FIRST STOP: “THE KIDNAPPED SQUARE”
The large square formerly called Tel Aviv Art Museum Square has been renamed The Kidnapped Square. Here families, friends, and concerned Israelis gather to honor and await news of the hostages. A giant digital clock counts the days, hours, and minutes of their captivity. On the 63rd day, our 63-person Solidarity Tour went to the square to demonstrate that we stand solidly with them.
Two men, directly affected, came to talk with us. They asked us to tell their story to everyone we could.
The first was a doctor who’d been a longtime resident of one of the attacked kibbutzim and served as physician to several others along the Gaza border. He recently retired and moved elsewhere. Early on October 7 his cell phone began to ring. One frantic call after another came from the required “safe places” where people he’d known for years were hiding from terrorists. They were unable to reach each other. But their calls went through to him. For many grueling hours he served as a go-between-messenger to the callers, relating their messages from one to another. His voice broke as he described the hard decisions he had to make.
“For instance,” he said, “through the hours I had to decide, ‘Do I tell #1 that #2 was just murdered?’”
He examined some of the hostages after they were released. He said they were in bad physical condition.
Eitan Gonen wore a T-shirt with the picture of his 23-year-old daughter, Romi, as he spoke with us. He told us she was the “sandwich” child in the middle of his five children.
At 10:15 am, she called to tell her family she’d been shot in the hand. Her mother said, “You are at a concert. How could you have been shot?”
She and her friend Gaya were hiding in a bush from where Gaya called her friend Ben. Ben, now known in Israel as a hero, was at the concert. Ben had crammed people into his car and driven them to safety in Beer Sheva. He turned around, went back to the concert, and rescued another carload. Ben selflessly saved twelve lives. He then headed back to the concert site and to the bush where Romi and Gaya were hiding. They got into his car as did another young man.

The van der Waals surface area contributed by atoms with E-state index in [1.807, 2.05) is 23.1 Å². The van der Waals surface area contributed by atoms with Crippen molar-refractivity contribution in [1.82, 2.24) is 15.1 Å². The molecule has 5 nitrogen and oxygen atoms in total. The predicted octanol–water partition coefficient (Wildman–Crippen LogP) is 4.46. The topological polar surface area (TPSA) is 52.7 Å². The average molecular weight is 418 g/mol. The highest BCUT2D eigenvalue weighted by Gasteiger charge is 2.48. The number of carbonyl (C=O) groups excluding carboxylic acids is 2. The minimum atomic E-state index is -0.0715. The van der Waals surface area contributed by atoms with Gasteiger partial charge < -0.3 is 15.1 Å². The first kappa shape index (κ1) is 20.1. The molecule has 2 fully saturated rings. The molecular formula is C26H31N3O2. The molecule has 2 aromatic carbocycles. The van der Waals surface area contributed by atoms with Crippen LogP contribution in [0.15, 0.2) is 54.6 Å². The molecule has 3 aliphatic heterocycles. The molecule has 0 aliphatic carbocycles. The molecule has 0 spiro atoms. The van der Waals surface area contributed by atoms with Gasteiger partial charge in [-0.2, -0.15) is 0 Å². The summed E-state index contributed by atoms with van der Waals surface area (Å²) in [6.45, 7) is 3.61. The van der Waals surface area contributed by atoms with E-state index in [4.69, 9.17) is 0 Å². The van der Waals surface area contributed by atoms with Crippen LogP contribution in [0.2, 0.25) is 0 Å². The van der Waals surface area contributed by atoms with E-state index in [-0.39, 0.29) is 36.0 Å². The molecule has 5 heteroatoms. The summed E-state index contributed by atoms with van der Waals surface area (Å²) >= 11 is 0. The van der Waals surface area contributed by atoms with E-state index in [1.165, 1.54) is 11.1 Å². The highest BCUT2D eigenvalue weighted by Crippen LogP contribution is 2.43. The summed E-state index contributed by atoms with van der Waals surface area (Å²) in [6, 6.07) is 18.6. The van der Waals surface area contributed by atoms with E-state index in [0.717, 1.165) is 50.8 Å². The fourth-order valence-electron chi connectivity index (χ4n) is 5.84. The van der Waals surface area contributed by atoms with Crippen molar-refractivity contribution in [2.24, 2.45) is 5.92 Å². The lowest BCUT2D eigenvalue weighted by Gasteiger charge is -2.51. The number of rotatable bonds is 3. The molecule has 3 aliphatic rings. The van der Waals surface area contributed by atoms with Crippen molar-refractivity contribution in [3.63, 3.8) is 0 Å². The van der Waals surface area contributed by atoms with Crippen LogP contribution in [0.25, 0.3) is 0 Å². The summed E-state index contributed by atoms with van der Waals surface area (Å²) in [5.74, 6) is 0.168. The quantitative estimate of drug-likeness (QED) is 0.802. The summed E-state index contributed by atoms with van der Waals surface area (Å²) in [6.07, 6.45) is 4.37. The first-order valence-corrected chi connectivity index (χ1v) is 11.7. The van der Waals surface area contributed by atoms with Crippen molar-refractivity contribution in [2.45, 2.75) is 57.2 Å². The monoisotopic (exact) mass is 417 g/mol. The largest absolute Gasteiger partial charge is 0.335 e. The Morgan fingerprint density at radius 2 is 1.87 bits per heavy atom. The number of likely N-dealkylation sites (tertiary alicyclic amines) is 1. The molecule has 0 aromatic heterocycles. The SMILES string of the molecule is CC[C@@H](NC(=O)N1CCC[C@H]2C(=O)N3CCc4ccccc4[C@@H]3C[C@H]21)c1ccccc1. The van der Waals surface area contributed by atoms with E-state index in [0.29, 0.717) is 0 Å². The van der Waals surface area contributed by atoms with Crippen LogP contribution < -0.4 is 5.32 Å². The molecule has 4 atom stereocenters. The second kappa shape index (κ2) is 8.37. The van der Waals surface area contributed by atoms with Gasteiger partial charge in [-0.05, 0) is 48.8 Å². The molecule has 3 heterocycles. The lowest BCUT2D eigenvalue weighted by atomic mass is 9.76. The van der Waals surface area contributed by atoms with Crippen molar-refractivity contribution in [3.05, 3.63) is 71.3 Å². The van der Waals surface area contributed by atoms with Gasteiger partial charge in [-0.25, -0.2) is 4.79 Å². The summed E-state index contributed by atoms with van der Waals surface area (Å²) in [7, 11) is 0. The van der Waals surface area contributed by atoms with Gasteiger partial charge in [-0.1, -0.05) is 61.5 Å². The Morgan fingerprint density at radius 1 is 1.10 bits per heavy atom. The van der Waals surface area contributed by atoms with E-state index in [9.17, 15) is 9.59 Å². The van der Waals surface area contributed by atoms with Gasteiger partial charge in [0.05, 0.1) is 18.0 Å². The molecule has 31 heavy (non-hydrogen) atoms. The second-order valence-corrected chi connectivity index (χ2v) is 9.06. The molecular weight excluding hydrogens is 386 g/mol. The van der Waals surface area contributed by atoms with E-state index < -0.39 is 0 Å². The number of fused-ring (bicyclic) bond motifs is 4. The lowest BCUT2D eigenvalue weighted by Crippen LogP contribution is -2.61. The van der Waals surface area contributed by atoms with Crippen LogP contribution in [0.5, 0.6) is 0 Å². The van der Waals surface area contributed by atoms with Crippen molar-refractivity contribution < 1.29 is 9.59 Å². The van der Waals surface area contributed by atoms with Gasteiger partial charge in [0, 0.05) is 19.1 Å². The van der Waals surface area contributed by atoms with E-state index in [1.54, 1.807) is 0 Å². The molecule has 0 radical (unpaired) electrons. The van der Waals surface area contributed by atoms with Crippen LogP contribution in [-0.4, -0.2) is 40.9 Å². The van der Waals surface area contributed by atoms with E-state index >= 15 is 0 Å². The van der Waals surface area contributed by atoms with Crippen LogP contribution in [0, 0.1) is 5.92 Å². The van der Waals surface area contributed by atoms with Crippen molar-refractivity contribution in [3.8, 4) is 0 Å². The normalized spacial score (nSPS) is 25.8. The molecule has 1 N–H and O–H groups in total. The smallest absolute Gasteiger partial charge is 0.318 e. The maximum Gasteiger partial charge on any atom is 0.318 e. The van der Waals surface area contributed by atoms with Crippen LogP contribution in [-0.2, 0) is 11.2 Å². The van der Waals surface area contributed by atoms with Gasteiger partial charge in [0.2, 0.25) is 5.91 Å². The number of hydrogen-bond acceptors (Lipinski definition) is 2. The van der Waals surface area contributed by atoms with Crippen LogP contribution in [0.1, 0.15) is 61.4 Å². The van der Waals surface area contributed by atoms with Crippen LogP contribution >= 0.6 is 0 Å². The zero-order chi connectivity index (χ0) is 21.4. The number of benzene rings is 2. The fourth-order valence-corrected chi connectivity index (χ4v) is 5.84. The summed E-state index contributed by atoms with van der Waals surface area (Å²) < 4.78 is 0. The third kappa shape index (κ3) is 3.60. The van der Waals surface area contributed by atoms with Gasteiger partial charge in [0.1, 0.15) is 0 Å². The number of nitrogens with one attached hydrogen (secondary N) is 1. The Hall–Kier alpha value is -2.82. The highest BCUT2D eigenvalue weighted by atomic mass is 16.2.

It was from Ben’s car that Romi made her last call at 10:58. She told her mother her arm was bleeding and she thought she was going to die.
It is now known that Ben and the other passengers were murdered. Romi’s fate was not known until one of the released hostages reported that they saw her alive in captivity.
Eitan said, “We know she has been violated, but she is alive! I am not a hero. She is.”
Guy asked if we would pray with Eitan. We joined hands. All the group. Eitan and a few others waiting. The Lord gave me utterance as we prayed for Romi and all the others.
A long white table is set with places for the 240 hostages taken. 138 yellow chairs represent those still in captivity.
We stood behind each white chair where the names and faces of the hostages are placed. And we prayed.
We then drove around the nearby buildings which house Army Headquarters, Air Force Headquarters, Offices of the Chief of Staff. We prayed for them according to the Scriptures for wisdom, guidance.
I know you are praying.
Pray for the hostages. Their families.
The leaders and the people of Israel.
Pray that the leaders of Israel will not be pressured by the U.S. or any others to abandon the goal of completely wiping out Hamas.
Carmel—The Place of Elijah
On this rainy day, we drove to Mount Carmel and the place of Elijah’s triumph over the prophets of Baal. This site overlooks the Jezreel Valley and Israel’s large, almost hidden, airfield. So I also teach here about the coming Ezekiel 38, 39 war.
Today there were no other buses. (There is usually congestion with many buses and people here.) So I taught inside the church. I did not know until Guy told me that a group of students here on a field trip from a nearby Maronite Christian Village gathered at the door as I taught. They listened with rapt attention. Not wanting to leave. Pictured here are our guides giving them our contact information.
Yesterday Guy called our Druze friends who own the restaurant we always go to after Carmel.
Normally one has to stand in line with other buses who have stopped there. Today we were the only two.
When Guy called yesterday, he told them to prepare because he was bringing a large group.
The owner said, “Guy, you are joking.”
Guy said, “Billye Brim is coming, and she’s bringing a group.”
“Oh,” he said, “Billye is coming! Now I believe you!”
When we walked in both the husband and wife kissed me on both cheeks, hugged me, and their eyes filled with tears.
The owner told Guy and the drivers, “I’m not making any profit on this. But I had to open up and provide food for Billye and her group.”
I didn’t know he’d said that, but I knew it must be that way. So I was led to give the wife what we call “a Pentecostal handshake” upon leaving.
Pray for the many businesses, like this, throughout Israel that are hurt by the lack of tourists coming to this Land whose third largest income is that provided by pilgrims coming to visit this land of the Bible.
Pray for the guides and drivers who have lost their source of income.
Pray for the economy of Israel.
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